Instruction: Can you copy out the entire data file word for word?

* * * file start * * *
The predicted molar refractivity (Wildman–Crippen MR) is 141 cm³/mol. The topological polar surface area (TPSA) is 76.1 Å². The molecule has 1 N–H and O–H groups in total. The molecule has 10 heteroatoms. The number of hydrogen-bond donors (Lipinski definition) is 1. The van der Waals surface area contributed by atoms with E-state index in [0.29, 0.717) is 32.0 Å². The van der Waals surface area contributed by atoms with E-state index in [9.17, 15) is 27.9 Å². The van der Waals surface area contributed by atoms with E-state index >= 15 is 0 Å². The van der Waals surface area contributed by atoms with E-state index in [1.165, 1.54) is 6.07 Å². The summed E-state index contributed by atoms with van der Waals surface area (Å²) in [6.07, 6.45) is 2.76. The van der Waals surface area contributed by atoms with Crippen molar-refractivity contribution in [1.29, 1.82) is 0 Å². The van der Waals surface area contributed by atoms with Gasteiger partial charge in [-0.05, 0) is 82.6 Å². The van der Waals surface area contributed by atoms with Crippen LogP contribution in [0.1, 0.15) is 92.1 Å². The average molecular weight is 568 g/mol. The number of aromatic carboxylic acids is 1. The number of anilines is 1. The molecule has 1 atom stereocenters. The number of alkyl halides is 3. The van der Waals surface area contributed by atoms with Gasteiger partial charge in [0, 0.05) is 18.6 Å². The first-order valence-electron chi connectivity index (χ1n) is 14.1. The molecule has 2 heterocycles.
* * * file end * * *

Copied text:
The predicted molar refractivity (Wildman–Crippen MR) is 141 cm³/mol. The topological polar surface area (TPSA) is 76.1 Å². The molecule has 1 N–H and O–H groups in total. The molecule has 10 heteroatoms. The number of hydrogen-bond donors (Lipinski definition) is 1. The van der Waals surface area contributed by atoms with E-state index in [0.29, 0.717) is 32.0 Å². The van der Waals surface area contributed by atoms with E-state index in [9.17, 15) is 27.9 Å². The van der Waals surface area contributed by atoms with E-state index >= 15 is 0 Å². The van der Waals surface area contributed by atoms with E-state index in [1.165, 1.54) is 6.07 Å². The summed E-state index contributed by atoms with van der Waals surface area (Å²) in [6.07, 6.45) is 2.76. The van der Waals surface area contributed by atoms with Crippen molar-refractivity contribution in [1.29, 1.82) is 0 Å². The van der Waals surface area contributed by atoms with Gasteiger partial charge in [-0.05, 0) is 82.6 Å². The van der Waals surface area contributed by atoms with Crippen LogP contribution in [0.1, 0.15) is 92.1 Å². The average molecular weight is 568 g/mol. The number of aromatic carboxylic acids is 1. The number of anilines is 1. The molecule has 1 atom stereocenters. The number of alkyl halides is 3. The van der Waals surface area contributed by atoms with Gasteiger partial charge in [0, 0.05) is 18.6 Å². The first-order valence-electron chi connectivity index (χ1n) is 14.1. The molecule has 2 heterocycles.